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Zinc is an essential plant micronutrient. It is important for production of plant growth hormones and proteins and is involved in sugar consumption. Good root development as well as carbohydrate and chlorophyll formation are also dependent on zinc. Maintaining adequate zinc levels is important for enabling plants to withstand low air temperatures. Zinc is also involved in the synthesis of auxin, a plant hormone that helps plants determine whether to focus on growing tall or becoming bushy.

The amount of zinc and its availability in soil can be affected by:

Ideally, for healthy and productive soil the concentration of zinc should be 1‑200 mg/kg. If the concentration of nickel in your soil is greater than 7400 mg/kg it would be a good idea to test the food grown in your soil and seek expert advice about whether you need to take special corrective action in the levels are high.

Zinc Deficiency

Zinc deficiency is most commonly seen on alkaline and sandy soil especially if the soil is boggy. Excess levels of phosphorus and copper as well as low levels of nitrogen in the soil can also increase the chances of zinc deficiency. Plants may also find it difficult to take up zinc if the soil is contaminated with high levels of arsenic.

Symptoms of Zinc Deficiency

Zinc deficiency may result in interveinal chlorosis and stunted leaves. As zinc is only moderately mobile in plants, symptoms may occur on either old or new leaves though if the size of the leaves is affected, it's more likely to be older leaves that show the symptoms. Some species may develop necrotic spots though this is certainly not a universal symptom.

Treating Zinc Deficiency

Treating zinc deficiency can be quite complicated. Firstly, if your soil's pH is too high be sure to lower it (sulphur will lower soil pH but there are other options too). Zinc is most available to plants if the soil pH is between 5.5 and 6.5 although most plants will uptake sufficient zinc if the pH is between 4.5 and 7.5 provided the soil is not deficient and there aren't any other problems with the soil.

If soil tests reveal that the soil contains excess levels of , or these need to be corrected. Excessively wet soil inhibits the uptake of zinc so it's also important to only water when necessary and to improve the soil's drainage if it poor. You can reduce soil compaction to improve drainage by pricking the soil with a garden fork. It's also a great idea to add lots of organic matter as this not only improves drainage but also adds and improves the availability of zinc. If soil drainage is really bad, it may be worth building raised beds or relocating affected plants and replacing them with plants that are more tolerant of boggy soil.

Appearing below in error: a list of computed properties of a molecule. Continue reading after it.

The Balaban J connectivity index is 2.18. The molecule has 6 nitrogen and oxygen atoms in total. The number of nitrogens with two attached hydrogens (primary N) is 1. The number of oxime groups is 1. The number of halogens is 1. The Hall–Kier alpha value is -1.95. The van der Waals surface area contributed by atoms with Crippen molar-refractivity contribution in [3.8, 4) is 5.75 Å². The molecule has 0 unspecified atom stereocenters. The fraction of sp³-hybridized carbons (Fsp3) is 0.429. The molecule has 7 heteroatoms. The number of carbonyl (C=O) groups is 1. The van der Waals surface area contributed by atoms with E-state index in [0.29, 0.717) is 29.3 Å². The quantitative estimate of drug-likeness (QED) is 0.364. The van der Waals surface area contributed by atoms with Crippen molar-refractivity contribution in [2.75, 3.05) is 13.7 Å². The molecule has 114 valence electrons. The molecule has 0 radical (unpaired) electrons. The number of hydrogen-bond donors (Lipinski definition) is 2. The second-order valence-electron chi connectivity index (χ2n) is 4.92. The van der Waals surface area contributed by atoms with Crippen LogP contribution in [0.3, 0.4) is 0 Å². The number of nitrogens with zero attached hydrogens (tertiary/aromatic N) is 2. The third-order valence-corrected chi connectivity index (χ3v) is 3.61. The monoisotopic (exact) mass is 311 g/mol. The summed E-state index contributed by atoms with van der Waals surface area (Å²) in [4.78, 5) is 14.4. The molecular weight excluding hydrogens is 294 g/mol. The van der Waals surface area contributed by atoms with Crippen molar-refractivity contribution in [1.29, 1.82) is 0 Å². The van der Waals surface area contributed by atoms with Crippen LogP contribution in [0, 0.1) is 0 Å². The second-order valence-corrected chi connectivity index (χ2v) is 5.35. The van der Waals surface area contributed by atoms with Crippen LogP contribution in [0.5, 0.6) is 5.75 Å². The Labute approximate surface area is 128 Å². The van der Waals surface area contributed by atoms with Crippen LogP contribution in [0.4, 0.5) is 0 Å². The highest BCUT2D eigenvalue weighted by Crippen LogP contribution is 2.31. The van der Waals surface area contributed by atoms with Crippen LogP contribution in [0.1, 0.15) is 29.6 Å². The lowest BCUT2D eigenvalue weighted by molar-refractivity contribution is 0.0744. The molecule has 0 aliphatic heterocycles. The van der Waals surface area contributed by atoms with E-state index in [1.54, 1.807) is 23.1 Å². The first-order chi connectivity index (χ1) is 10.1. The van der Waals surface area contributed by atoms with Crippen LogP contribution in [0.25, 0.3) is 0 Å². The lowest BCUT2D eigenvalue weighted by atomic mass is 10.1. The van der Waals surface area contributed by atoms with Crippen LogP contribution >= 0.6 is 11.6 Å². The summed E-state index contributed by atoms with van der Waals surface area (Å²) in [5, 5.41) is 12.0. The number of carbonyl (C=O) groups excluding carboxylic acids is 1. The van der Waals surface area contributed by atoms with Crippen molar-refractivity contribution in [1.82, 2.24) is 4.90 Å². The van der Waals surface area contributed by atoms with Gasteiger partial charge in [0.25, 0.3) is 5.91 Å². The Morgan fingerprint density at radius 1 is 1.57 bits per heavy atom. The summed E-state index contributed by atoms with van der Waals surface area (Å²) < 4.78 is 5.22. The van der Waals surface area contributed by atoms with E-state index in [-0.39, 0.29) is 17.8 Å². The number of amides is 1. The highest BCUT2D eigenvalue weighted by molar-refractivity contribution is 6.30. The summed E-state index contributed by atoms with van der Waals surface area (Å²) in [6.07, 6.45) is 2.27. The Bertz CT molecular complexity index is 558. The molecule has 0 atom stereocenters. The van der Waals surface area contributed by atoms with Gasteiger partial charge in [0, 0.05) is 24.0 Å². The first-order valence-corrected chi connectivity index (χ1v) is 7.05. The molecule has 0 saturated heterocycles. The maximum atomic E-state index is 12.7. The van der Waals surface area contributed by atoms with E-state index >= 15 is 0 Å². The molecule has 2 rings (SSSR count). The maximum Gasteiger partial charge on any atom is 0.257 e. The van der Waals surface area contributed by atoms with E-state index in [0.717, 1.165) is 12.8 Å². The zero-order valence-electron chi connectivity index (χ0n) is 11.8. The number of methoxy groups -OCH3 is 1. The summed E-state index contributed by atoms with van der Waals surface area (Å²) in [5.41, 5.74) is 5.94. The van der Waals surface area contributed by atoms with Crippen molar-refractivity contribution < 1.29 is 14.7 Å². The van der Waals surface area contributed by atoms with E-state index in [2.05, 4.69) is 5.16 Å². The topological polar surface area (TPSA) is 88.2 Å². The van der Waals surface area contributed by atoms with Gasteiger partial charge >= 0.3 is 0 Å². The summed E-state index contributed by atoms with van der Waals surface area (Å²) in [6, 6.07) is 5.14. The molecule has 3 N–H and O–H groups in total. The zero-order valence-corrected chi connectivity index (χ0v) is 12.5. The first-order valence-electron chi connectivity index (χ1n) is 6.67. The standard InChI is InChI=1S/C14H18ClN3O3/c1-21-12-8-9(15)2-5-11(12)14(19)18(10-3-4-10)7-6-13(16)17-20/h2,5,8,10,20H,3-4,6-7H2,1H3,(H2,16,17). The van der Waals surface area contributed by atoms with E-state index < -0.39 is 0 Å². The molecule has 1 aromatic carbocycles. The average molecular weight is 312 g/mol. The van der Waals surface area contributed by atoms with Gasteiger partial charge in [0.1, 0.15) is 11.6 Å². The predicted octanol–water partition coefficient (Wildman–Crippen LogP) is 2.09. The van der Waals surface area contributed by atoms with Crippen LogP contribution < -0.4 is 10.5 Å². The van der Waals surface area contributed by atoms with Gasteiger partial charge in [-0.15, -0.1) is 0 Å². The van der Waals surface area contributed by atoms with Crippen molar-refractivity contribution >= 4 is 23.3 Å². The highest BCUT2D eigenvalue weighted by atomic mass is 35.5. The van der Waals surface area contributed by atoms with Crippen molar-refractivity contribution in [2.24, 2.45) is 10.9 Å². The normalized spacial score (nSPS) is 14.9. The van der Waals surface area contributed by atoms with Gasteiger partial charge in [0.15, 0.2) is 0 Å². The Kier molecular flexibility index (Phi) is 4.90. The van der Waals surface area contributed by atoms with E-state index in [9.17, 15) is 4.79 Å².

If soil tests reveal low nitrogen levels, applying a nitrogen containing fertiliser can help ‑ just be sure it's not going to upset the balance of other nutrients by following the instructions on the packaging. Likewise, if the magnesium level in the soil is low, adding additional magnesium may also boost your plants' uptake of zinc. Only after all of these steps have been taken care of should the addition of zinc be considered.

If you decide to add zinc to your soil, it is crucial that you take the above actions and then test your soil zinc levels. I would recommend using a soil testing company that will provide guidance on how to correct any identified issues as they will be able to tell you exactly how much zinc to add to your soil and thus you'll avoid over correction. If the deficiency is mild, animal manure may be all that is required to correct the problem. Another fertiliser that may be suitable for organic gardens and which may useful if the deficiency is severe, is zinc chelate (check the packaging to confirm that the brand produces certified organic zinc chelate). If you wish to use a synthetic zinc containing fertiliser, you might choose zinc sulfate, zinc oxide or zinc nitrate. The latter is particularly useful if you find yourself having to constantly apply nitrogen to your soil.

Zinc Toxicity

Zinc toxicity is most common when plants are grown in acidic soil and when there is excess magnesium in the soil.

Symptoms of Zinc Toxicity

Zinc toxicity is hard to detect because the most common symptom is darker than normal leaves. Excess zinc may however induce and thus symptoms may also resemble that disorder. Sometimes, symptoms of may also be visible.

Treating Zinc Toxicity

Treating an excess of zinc in the soil can also be rather complicated; primarily, you need to focus on treating deficiencies in other elements. Firstly, soil pH should be monitored to ensure it doesn't drop too low (lime can raise the pH if it drops below 6 for most plants and it is also useful for providing calcium if the soil is deficient). If levels are low or if the amount of available in the soil is low, focus on fixing that problem first. Also, application of nitrogen containing fertilisers should be limited except if symptoms of nitrogen deficiency are discovered. Any deficiencies in or should also be addressed. Above all else, any fertilisers added to the soil should not contain zinc and you should check to make sure that your soil isn't being contaminated through irrigation (old metal water tanks might contaminate stored rainwater for instance).

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